Saturday, March 2, 2013

Week in review (2/24 to 3/2)

Before we get to the week in review, just a quick sidebar. It's likely that people who read this column or subscribe to the daily Gulf Coast Aerospace News are also interested in aerospace activities in other "neighborhoods" of the Southeast. So we got to thinking.

Last summer an associate began tracking aerospace and defense news from Alabama's Huntsville-Decatur region. Like the Gulf Coast feed, Huntsville Region Aerospace and Defense monitors a host of sources to present a daily summary of activities.

A Huntsville feed made sense. It's home to the NASA's Marshall Space Flight Center, and what happens there is of high interest to Stennis Space Center, Miss., and Michoud Assembly Facility in New Orleans. It's also home to the Army's Aviation and Missile Command and hundreds of companies, many with operations in the Gulf Coast.

Huntsville Region Aerospace and Defense covers a range of topics, including DoD and NASA contracts. It's available free through a reader, at the blog or through daily e-mail updates to your inbox. Give it a try by clicking here.

Now for the week in review:

The Pentagon said on Thursday it would resume flights of its F-35 following a week-long
precautionary grounding imposed after a crack was found on an engine blade on a test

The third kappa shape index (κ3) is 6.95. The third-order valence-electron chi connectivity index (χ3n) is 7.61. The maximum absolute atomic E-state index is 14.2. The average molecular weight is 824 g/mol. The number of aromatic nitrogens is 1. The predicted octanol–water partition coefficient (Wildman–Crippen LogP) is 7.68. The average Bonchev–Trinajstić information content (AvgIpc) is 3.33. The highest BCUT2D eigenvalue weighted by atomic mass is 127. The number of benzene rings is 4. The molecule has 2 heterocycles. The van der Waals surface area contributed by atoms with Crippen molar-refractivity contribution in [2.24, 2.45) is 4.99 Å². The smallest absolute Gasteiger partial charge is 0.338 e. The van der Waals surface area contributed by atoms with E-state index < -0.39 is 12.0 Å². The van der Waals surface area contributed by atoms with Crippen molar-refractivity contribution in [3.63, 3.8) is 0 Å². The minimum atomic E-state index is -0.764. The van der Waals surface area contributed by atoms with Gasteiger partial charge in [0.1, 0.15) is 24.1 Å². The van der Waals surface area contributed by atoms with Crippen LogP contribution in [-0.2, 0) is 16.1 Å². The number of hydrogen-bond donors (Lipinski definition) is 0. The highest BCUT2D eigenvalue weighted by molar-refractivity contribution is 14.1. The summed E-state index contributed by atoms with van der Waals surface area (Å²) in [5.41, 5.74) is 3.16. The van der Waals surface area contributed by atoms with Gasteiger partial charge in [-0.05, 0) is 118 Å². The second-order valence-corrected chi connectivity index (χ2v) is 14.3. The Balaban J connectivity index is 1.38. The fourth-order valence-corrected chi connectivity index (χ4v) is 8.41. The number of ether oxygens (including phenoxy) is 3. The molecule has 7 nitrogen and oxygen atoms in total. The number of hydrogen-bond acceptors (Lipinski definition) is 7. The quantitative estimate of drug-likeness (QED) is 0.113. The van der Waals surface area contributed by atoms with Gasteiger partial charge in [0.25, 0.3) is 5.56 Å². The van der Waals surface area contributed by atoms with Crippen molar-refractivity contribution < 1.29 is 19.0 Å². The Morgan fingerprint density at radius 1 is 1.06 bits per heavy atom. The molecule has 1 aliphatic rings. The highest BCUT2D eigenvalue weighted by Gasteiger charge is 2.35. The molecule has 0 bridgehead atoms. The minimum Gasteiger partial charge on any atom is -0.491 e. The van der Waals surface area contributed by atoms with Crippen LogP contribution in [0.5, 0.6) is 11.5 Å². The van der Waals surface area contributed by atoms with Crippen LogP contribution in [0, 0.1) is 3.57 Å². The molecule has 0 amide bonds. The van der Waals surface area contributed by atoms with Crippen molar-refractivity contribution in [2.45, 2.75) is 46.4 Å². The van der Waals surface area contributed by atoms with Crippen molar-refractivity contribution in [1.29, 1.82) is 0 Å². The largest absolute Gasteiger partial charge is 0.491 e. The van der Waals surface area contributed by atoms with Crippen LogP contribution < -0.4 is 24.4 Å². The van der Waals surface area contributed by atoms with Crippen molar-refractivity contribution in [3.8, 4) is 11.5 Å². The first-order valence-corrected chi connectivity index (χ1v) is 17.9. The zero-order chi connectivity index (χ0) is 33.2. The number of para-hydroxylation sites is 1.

plane in California.

No additional cracks were found during inspections of engines on the remaining 50 planes in the Pentagon's fleet, or any spare engines. The conclusion was the crack was caused from overuse in test operations.

It was the program's second engine-related flight ban in less than two months. The Marines Corps version of the plane was grounded for a month from mid-January because of a faulty hose in the engine, later blamed on manufacturing errors.

Eglin Air Force Base, Fla., is home of the F-35 training center. (Post)

-- Lockheed Martin Corp., Lockheed Martin Aeronautics Co., Fort Worth, Texas, was awarded a $333.8 million advance acquisition contract to provide long lead-time parts, materials and components required for the delivery of the 35 Low Rate Initial Production lot VIII F-35 aircraft.

That includes 19 conventional takeoff and landing (CTOL) aircraft for the U.S. Air Force; six short takeoff vertical landing (STOVL) aircraft for the U.S. Marine Corps; four Carrier Variant aircraft for the U.S. Navy; four STOVL for the United Kingdom; and two CTOL aircraft for the government of Norway.

This contract combines purchases for the U.S. Air Force (46 percent); the U.S. Marine Corps (26 percent); and the U.S. Navy (8 percent); the United Kingdom (14 percent); and Norway (6 percent). The Naval Air Systems Command, Patuxent River, Md., is the contracting authority. (Post)

Airbus met with potential suppliers at a gathering Wednesday in Mobile, Ala., where the company will build a $600 million A320 assembly line. David Williams, vice president of procurement for Airbus Americas, told a crowd of nearly 1,000 gathered for the supplier briefing that the Mobile facility will help the company with its globalization strategy by bringing production directly to one of its strongest markets.

Williams said the procurement process for the Mobile facility is "moving along quickly, as it should be," but a strict protocol must be followed to be considered. Interested suppliers should visit the Airbus Alabama website, send a "request for information" where prompted and any company that takes those steps is included in a broad database. (Post)

Military cuts